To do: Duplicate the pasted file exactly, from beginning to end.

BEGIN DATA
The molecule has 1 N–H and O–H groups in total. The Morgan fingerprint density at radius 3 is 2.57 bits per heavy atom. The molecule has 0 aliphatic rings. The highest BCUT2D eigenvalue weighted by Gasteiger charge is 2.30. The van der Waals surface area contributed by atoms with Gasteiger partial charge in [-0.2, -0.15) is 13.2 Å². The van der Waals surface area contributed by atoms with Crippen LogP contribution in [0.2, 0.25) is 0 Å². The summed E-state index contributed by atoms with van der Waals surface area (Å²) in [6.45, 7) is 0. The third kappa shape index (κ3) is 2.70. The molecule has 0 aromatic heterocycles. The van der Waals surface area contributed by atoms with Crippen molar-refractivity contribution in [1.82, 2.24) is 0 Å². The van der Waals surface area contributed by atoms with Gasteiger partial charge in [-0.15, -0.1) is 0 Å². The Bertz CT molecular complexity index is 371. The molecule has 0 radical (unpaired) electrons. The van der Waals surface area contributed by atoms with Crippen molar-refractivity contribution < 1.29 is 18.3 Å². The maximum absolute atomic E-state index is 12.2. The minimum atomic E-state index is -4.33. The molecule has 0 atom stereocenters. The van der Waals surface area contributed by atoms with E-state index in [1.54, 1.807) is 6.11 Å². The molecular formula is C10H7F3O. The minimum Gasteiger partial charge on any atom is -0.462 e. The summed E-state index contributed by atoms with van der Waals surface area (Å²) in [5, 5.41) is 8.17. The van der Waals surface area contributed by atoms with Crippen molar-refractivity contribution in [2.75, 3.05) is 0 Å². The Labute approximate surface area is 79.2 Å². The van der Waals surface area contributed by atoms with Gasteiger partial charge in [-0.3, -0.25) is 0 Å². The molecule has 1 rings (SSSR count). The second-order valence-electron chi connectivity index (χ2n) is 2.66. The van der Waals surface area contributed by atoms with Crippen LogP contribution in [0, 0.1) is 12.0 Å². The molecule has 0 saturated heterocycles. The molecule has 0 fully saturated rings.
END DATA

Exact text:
The molecule has 1 N–H and O–H groups in total. The Morgan fingerprint density at radius 3 is 2.57 bits per heavy atom. The molecule has 0 aliphatic rings. The highest BCUT2D eigenvalue weighted by Gasteiger charge is 2.30. The van der Waals surface area contributed by atoms with Gasteiger partial charge in [-0.2, -0.15) is 13.2 Å². The van der Waals surface area contributed by atoms with Crippen LogP contribution in [0.2, 0.25) is 0 Å². The summed E-state index contributed by atoms with van der Waals surface area (Å²) in [6.45, 7) is 0. The third kappa shape index (κ3) is 2.70. The molecule has 0 aromatic heterocycles. The van der Waals surface area contributed by atoms with Crippen molar-refractivity contribution in [1.82, 2.24) is 0 Å². The van der Waals surface area contributed by atoms with Gasteiger partial charge in [-0.15, -0.1) is 0 Å². The Bertz CT molecular complexity index is 371. The molecule has 0 radical (unpaired) electrons. The van der Waals surface area contributed by atoms with Crippen molar-refractivity contribution < 1.29 is 18.3 Å². The maximum absolute atomic E-state index is 12.2. The minimum atomic E-state index is -4.33. The molecule has 0 atom stereocenters. The van der Waals surface area contributed by atoms with E-state index in [1.54, 1.807) is 6.11 Å². The molecular formula is C10H7F3O. The minimum Gasteiger partial charge on any atom is -0.462 e. The summed E-state index contributed by atoms with van der Waals surface area (Å²) in [5, 5.41) is 8.17. The van der Waals surface area contributed by atoms with Crippen molar-refractivity contribution in [2.75, 3.05) is 0 Å². The Labute approximate surface area is 79.2 Å². The van der Waals surface area contributed by atoms with Gasteiger partial charge in [-0.3, -0.25) is 0 Å². The molecule has 1 rings (SSSR count). The second-order valence-electron chi connectivity index (χ2n) is 2.66. The van der Waals surface area contributed by atoms with Crippen LogP contribution in [0, 0.1) is 12.0 Å². The molecule has 0 saturated heterocycles. The molecule has 0 fully saturated rings.